“We have webinars once a month or every other month depending on availability,” Burkhalter says. “Some months, our webinars focus on professional skills like how to interview, build a resume, give a presentation and so on. We also offer a lot of mosquito biology and entomology-related topics. While they’re geared to our YPs, they’re actually open to anyone. We pay for the webinar service from our YP funds, and some states even make the webinars eligible for continuing education units (CEUs).”

Photo provided by Kristy Burkhalter

AMCA Young Professionals Symposium roundtable at the AMCA annual conference. Photo provided by Kristy Burkhalter

From shadow to spotlight

Another significant benefit of YPG membership is the Industry Shadowing Program. Because most students and young professionals just beginning their careers don’t have the funds to travel to the AMCA’s annual meetings, Burkhalter and the YP advisory group tried to think of ways to sponsor those costs.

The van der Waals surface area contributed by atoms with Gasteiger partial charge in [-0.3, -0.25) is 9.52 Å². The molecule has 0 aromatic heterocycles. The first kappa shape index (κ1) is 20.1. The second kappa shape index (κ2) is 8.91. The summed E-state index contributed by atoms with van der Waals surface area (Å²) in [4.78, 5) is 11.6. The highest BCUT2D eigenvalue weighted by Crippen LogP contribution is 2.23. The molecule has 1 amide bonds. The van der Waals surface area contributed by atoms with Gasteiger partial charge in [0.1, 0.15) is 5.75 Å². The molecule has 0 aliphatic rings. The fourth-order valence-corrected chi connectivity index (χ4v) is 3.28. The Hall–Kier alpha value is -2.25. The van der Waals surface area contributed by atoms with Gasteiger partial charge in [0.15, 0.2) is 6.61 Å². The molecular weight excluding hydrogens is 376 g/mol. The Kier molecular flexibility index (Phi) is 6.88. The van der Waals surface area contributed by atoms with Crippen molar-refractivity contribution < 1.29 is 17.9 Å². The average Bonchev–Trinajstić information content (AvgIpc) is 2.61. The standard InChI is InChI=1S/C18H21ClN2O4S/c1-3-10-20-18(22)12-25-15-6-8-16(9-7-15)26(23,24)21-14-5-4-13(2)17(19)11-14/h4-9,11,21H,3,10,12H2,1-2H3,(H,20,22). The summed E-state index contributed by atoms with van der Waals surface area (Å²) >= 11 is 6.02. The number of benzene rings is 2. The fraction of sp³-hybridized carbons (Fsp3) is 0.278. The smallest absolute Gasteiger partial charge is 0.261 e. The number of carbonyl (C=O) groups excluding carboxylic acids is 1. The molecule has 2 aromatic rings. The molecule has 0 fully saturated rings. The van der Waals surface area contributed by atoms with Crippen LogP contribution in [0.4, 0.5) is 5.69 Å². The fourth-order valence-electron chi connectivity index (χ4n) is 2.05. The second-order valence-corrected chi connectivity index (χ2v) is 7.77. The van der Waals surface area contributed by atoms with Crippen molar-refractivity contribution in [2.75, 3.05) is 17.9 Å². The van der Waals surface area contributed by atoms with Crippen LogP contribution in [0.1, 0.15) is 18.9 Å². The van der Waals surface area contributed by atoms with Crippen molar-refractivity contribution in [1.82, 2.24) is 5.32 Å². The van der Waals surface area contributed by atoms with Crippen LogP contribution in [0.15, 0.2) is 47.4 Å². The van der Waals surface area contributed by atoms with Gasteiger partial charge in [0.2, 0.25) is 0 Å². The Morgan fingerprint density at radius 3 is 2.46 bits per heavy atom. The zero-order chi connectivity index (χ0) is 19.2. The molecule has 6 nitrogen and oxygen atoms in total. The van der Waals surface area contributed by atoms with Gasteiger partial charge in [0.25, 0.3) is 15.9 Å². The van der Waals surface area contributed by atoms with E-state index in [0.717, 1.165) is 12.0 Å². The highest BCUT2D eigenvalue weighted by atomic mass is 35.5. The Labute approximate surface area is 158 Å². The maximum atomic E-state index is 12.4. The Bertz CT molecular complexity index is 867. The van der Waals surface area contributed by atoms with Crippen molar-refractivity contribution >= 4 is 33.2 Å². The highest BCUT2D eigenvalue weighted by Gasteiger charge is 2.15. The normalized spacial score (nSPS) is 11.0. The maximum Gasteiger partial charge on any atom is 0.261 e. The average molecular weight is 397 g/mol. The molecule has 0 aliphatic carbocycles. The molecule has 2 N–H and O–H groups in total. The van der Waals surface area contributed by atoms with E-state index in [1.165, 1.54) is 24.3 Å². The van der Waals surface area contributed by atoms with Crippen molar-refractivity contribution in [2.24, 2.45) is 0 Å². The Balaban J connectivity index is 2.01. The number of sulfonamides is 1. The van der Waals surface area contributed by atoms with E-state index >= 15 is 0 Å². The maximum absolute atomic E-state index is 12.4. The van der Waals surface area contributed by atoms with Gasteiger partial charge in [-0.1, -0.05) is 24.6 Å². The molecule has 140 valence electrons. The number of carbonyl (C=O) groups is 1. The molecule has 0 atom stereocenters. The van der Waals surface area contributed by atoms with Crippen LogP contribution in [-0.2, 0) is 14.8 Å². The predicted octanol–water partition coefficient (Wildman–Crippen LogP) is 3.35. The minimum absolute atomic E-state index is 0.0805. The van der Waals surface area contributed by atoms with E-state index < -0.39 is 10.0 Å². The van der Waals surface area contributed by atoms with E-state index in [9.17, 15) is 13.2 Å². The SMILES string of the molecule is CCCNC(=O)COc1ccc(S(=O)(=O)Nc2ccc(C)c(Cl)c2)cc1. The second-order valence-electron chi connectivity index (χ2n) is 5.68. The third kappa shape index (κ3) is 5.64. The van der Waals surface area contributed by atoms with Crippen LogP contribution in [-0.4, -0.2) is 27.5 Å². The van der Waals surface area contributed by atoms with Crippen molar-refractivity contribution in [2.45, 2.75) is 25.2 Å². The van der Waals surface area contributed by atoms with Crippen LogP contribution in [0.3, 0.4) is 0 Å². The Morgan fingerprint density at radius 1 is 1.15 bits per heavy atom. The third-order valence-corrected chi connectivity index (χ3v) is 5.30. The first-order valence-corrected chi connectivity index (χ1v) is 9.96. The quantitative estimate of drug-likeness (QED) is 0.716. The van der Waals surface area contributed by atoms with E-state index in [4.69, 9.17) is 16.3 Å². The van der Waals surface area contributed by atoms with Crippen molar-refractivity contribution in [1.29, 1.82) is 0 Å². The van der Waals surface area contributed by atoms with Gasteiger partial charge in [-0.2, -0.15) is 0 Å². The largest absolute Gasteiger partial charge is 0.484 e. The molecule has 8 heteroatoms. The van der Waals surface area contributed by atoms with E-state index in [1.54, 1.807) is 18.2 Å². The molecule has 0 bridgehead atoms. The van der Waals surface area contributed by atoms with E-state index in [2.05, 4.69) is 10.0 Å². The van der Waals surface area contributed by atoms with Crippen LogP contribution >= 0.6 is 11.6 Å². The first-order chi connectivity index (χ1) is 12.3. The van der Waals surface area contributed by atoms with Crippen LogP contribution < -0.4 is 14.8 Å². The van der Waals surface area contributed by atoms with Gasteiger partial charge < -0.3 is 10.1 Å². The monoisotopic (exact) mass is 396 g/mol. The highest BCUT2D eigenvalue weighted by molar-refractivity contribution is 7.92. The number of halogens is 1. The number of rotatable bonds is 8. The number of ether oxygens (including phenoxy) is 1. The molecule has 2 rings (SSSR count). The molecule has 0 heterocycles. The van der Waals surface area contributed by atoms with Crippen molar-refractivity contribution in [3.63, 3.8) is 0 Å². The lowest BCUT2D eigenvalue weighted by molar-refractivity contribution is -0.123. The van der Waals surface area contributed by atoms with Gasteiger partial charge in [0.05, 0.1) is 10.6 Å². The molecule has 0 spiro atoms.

“Rather than just give the young professionals a travel stipend, we wanted the meeting to be more of a unique experience,” Burkhalter says. “That’s how we came up with the Industry Shadowing Program.”

In this program, the YPG pairs a young professional with a sponsor whom they can shadow throughout the meeting to learn the business side of the mosquito control industry by attending meetings, socials and dinners. Because many of the YPG’s members are in academia, they often don’t know much about the commercial side of the industry itself, how it works or what career paths exist. And, those young professionals who are already actively working in the industry can still benefit from the networking opportunities the program presents.